CHICAGO (670 The Score) -- Two years ago, during the first extended losing streak of his head-coaching tenure, Matt Nagy preached to his Bears the importance of blocking out negativity. Wear the metaphorical horse blinders and earmuffs and ignore it all, he told his players.
Now, the noise is too loud to dismiss. The frustration is too vivid not to acknowledge. Nagy can’t hide himself from it any longer. On Sunday, the Bears blew a late lead and lost 16-13 to the Ravens at Soldier Field, with the final minute of a heartbreaking defeat filled with a chorus of boos and chants of “Fire Nagy” that he admitted hearing.
“Everyone is competitive and wants to see the Bears win,” Nagy said. “That’s what we all want.”
For all the gut-wrenching losses during Nagy’s time leading the Bears – and the list is quite long – this one felt different. It wasn’t an isolated incident, not just one tough game in a challenging season. Sunday seemed to mark the point of no return for Nagy and his time in Chicago, a fall to rock bottom with no chance to rise back up.
Every aspect of the loss started and ended with Nagy, from the poor game plan for rookie quarterback Justin Fields before he left with a ribs injury to the constant pre-snap confusion and indecisive coaching decisions. Nagy didn’t have his team prepared well enough and mismanaged the Bears' opportunity to snap a losing streak, beat a Super Bowl contender without its star quarterback and inspire hope moving forward.
With seven games remaining in a regular season that's more hopeless by the day, Nagy seems to have lost the buy-in of his team. Veteran pass rusher Robert Quinn called the loss “sickening” before expounding on his frustration.
"No need to be sensitive — call a spade a spade,” Quinn said. “When the play call is called, everybody has a 1/11th. Do your 1/11th. If you don't do your 1/11th, you're going to get called out. Don't be sensitive. Get yourself fixed and get it right. I’ll just leave it at that.”
It was unclear whether Quinn was referring to any specific teammate or miscue in the loss, but the Bears made far too many mistakes. Their shorthanded defense – missing star edge rusher Khalil Mack, defensive lineman Akiem Hicks, safety Eddie Jackson and linebacker Danny Trevathan – allowed Ravens backup quarterback Tyler Huntley to lead a five-play, 72-yard game-winning touchdown drive with less than two minutes remaining. The Bears made key errors late with cornerback Kindle Vildor's pass interference penalty and a coverage breakdown that led to Huntley finding wide-open receiver Sammy Watkins for a 29-yard gain to the 3-yard line, which set up running back Devonta Freeman's winning touchdown run.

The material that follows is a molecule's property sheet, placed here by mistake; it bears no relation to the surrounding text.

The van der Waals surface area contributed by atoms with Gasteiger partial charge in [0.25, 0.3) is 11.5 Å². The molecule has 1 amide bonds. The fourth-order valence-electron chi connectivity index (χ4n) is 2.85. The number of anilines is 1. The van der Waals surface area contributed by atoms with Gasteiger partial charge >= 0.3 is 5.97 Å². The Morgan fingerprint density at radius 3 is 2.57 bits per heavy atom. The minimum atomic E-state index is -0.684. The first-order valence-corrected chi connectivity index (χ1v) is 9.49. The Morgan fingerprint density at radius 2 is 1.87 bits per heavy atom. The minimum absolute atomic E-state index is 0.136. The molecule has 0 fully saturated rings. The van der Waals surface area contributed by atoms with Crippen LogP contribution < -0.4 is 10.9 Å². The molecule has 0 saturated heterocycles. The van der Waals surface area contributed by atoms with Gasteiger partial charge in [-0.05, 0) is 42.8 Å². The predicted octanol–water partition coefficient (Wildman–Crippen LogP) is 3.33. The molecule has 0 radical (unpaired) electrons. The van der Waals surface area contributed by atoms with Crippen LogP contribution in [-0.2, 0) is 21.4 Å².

The Bears’ latest defensive collapse was reminiscent of the one they had in a 29-27 loss to the Steelers on Nov. 8. This time, it came after veteran quarterback Andy Dalton -- in for the injured Fields (ribs) -- led a 10-play, 75-yard scoring drive that was capped by a fourth-and-11 heave to receiver Marquise Goodwin that went for a 49-yard touchdown pass.
The Bears had just burned their final timeout before that play and then were pushed back five yards when 18-year veteran offensive tackle Jason Peters was flagged for a false start. Still, It appeared Dalton and Goodwin had saved the day.
“What I can kind of compare it to is like when your girlfriend breaks up with you, and you’re having a good time, and she just dumps you out of nowhere,” Goodwin said. “You know what I mean? You just got to bounce back. That’s the best way I can explain it.”
As for Nagy, there wasn’t much to be said that could satisfy his critics. This loss was a clear reflection of his leadership, and his future grows more precarious by the day. What was especially cruel for Nagy is the Bears could've had one more chance with 22 seconds remaining had they not used all three of their timeouts in the second half on pre-snap confusion, including one when Nagy recognized late that he should go for two instead of kicking the extra point when the Bears went up 13-9 with 1:41 left. Even having one timeout left might have made a difference.
The Bears did everything they could to lose Sunday, and the blame started with Nagy. The fans felt that well before the final whistle, and they made their frustration so loud and clear that it couldn’t be ignored.
Nagy can no longer block out the negativity. He recognizes a doomed fate that feels inevitable.
Chris Emma covers the Bears, Chicago’s sports scene and more for 670TheScore.com. Follow him on Twitter @CEmma670.